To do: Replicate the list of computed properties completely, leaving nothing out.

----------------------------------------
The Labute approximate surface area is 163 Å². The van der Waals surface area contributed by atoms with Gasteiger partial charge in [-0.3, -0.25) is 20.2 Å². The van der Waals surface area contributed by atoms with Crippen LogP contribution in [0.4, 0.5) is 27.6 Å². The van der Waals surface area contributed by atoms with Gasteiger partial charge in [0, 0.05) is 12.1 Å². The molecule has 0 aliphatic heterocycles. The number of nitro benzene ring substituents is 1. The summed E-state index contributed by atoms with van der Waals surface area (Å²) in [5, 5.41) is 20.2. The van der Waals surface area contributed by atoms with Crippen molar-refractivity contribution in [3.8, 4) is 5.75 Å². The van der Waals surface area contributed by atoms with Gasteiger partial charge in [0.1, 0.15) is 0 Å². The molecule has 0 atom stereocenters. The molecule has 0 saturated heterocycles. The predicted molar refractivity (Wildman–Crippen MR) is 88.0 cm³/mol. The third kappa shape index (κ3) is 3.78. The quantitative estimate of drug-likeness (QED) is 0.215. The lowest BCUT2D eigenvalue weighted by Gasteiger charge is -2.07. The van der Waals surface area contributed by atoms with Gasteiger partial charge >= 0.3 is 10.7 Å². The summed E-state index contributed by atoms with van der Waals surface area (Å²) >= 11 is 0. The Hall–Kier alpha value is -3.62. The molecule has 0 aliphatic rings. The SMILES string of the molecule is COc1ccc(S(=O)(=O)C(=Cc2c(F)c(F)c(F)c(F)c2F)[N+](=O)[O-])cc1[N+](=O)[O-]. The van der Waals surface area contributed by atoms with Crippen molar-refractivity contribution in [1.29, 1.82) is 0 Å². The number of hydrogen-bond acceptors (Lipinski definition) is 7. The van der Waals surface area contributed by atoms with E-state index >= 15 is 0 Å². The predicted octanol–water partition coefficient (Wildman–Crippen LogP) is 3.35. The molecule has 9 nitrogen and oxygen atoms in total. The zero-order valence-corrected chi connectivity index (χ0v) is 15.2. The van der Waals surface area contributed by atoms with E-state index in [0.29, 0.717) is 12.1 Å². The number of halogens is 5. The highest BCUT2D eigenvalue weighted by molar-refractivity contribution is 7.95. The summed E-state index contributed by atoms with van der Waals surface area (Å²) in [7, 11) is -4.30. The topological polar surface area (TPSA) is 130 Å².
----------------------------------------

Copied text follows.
The Labute approximate surface area is 163 Å². The van der Waals surface area contributed by atoms with Gasteiger partial charge in [-0.3, -0.25) is 20.2 Å². The van der Waals surface area contributed by atoms with Crippen LogP contribution in [0.4, 0.5) is 27.6 Å². The van der Waals surface area contributed by atoms with Gasteiger partial charge in [0, 0.05) is 12.1 Å². The molecule has 0 aliphatic heterocycles. The number of nitro benzene ring substituents is 1. The summed E-state index contributed by atoms with van der Waals surface area (Å²) in [5, 5.41) is 20.2. The van der Waals surface area contributed by atoms with Crippen molar-refractivity contribution in [3.8, 4) is 5.75 Å². The van der Waals surface area contributed by atoms with Gasteiger partial charge in [0.1, 0.15) is 0 Å². The molecule has 0 atom stereocenters. The molecule has 0 saturated heterocycles. The predicted molar refractivity (Wildman–Crippen MR) is 88.0 cm³/mol. The third kappa shape index (κ3) is 3.78. The quantitative estimate of drug-likeness (QED) is 0.215. The lowest BCUT2D eigenvalue weighted by Gasteiger charge is -2.07. The van der Waals surface area contributed by atoms with Gasteiger partial charge >= 0.3 is 10.7 Å². The summed E-state index contributed by atoms with van der Waals surface area (Å²) >= 11 is 0. The Hall–Kier alpha value is -3.62. The molecule has 0 aliphatic rings. The SMILES string of the molecule is COc1ccc(S(=O)(=O)C(=Cc2c(F)c(F)c(F)c(F)c2F)[N+](=O)[O-])cc1[N+](=O)[O-]. The van der Waals surface area contributed by atoms with Crippen molar-refractivity contribution in [1.29, 1.82) is 0 Å². The number of hydrogen-bond acceptors (Lipinski definition) is 7. The van der Waals surface area contributed by atoms with E-state index >= 15 is 0 Å². The predicted octanol–water partition coefficient (Wildman–Crippen LogP) is 3.35. The molecule has 9 nitrogen and oxygen atoms in total. The zero-order valence-corrected chi connectivity index (χ0v) is 15.2. The van der Waals surface area contributed by atoms with E-state index in [0.29, 0.717) is 12.1 Å². The number of halogens is 5. The highest BCUT2D eigenvalue weighted by molar-refractivity contribution is 7.95. The summed E-state index contributed by atoms with van der Waals surface area (Å²) in [7, 11) is -4.30. The topological polar surface area (TPSA) is 130 Å².